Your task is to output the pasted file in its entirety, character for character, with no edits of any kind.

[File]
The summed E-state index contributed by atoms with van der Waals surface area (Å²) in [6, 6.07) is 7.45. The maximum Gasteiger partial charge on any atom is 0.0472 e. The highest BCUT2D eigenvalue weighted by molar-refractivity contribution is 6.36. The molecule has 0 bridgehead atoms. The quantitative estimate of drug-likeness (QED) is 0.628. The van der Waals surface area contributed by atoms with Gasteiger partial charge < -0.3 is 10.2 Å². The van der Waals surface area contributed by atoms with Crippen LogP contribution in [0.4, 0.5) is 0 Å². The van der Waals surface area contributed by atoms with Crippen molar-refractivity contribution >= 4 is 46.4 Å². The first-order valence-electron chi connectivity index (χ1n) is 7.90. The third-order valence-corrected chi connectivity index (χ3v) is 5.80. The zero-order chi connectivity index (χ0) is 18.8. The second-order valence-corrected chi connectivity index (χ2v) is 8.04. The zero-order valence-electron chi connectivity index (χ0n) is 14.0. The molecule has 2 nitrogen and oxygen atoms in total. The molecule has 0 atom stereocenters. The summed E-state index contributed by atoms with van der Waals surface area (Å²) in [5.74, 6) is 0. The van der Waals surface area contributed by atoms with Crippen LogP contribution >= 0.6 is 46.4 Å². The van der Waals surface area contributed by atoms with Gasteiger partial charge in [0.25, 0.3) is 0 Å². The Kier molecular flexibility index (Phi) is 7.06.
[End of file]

The summed E-state index contributed by atoms with van der Waals surface area (Å²) in [6, 6.07) is 7.45. The maximum Gasteiger partial charge on any atom is 0.0472 e. The highest BCUT2D eigenvalue weighted by molar-refractivity contribution is 6.36. The molecule has 0 bridgehead atoms. The quantitative estimate of drug-likeness (QED) is 0.628. The van der Waals surface area contributed by atoms with Gasteiger partial charge < -0.3 is 10.2 Å². The van der Waals surface area contributed by atoms with Crippen LogP contribution in [0.4, 0.5) is 0 Å². The van der Waals surface area contributed by atoms with Crippen molar-refractivity contribution >= 4 is 46.4 Å². The first-order valence-electron chi connectivity index (χ1n) is 7.90. The third-order valence-corrected chi connectivity index (χ3v) is 5.80. The zero-order chi connectivity index (χ0) is 18.8. The second-order valence-corrected chi connectivity index (χ2v) is 8.04. The zero-order valence-electron chi connectivity index (χ0n) is 14.0. The molecule has 2 nitrogen and oxygen atoms in total. The molecule has 0 atom stereocenters. The summed E-state index contributed by atoms with van der Waals surface area (Å²) in [5.74, 6) is 0. The van der Waals surface area contributed by atoms with Crippen LogP contribution >= 0.6 is 46.4 Å². The van der Waals surface area contributed by atoms with Gasteiger partial charge in [0.25, 0.3) is 0 Å². The Kier molecular flexibility index (Phi) is 7.06.